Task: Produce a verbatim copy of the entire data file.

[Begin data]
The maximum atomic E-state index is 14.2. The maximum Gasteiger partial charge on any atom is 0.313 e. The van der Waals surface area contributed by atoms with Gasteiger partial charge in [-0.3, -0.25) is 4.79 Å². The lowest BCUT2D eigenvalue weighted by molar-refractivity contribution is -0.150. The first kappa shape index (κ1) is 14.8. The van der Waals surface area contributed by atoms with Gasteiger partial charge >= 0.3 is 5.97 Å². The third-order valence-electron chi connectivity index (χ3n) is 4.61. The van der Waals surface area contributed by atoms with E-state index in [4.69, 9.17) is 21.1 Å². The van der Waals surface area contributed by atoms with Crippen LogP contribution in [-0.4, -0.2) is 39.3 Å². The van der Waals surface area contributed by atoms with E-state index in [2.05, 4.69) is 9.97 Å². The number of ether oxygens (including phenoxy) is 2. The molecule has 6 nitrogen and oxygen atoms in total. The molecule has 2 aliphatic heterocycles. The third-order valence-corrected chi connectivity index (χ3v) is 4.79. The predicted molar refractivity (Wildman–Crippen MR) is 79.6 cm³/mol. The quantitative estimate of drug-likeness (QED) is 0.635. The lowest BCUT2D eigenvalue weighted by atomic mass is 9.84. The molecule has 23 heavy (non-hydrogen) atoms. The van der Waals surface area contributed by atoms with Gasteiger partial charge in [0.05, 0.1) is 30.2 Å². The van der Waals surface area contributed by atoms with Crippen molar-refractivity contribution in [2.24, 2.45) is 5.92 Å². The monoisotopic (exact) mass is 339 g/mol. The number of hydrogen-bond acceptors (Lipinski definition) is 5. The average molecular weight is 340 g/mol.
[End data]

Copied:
The maximum atomic E-state index is 14.2. The maximum Gasteiger partial charge on any atom is 0.313 e. The van der Waals surface area contributed by atoms with Gasteiger partial charge in [-0.3, -0.25) is 4.79 Å². The lowest BCUT2D eigenvalue weighted by molar-refractivity contribution is -0.150. The first kappa shape index (κ1) is 14.8. The van der Waals surface area contributed by atoms with Gasteiger partial charge >= 0.3 is 5.97 Å². The third-order valence-electron chi connectivity index (χ3n) is 4.61. The van der Waals surface area contributed by atoms with E-state index in [4.69, 9.17) is 21.1 Å². The van der Waals surface area contributed by atoms with Crippen LogP contribution in [-0.4, -0.2) is 39.3 Å². The van der Waals surface area contributed by atoms with E-state index in [2.05, 4.69) is 9.97 Å². The number of ether oxygens (including phenoxy) is 2. The molecule has 6 nitrogen and oxygen atoms in total. The molecule has 2 aliphatic heterocycles. The third-order valence-corrected chi connectivity index (χ3v) is 4.79. The predicted molar refractivity (Wildman–Crippen MR) is 79.6 cm³/mol. The quantitative estimate of drug-likeness (QED) is 0.635. The lowest BCUT2D eigenvalue weighted by atomic mass is 9.84. The molecule has 23 heavy (non-hydrogen) atoms. The van der Waals surface area contributed by atoms with Gasteiger partial charge in [0.05, 0.1) is 30.2 Å². The van der Waals surface area contributed by atoms with Crippen molar-refractivity contribution in [2.24, 2.45) is 5.92 Å². The monoisotopic (exact) mass is 339 g/mol. The number of hydrogen-bond acceptors (Lipinski definition) is 5. The average molecular weight is 340 g/mol.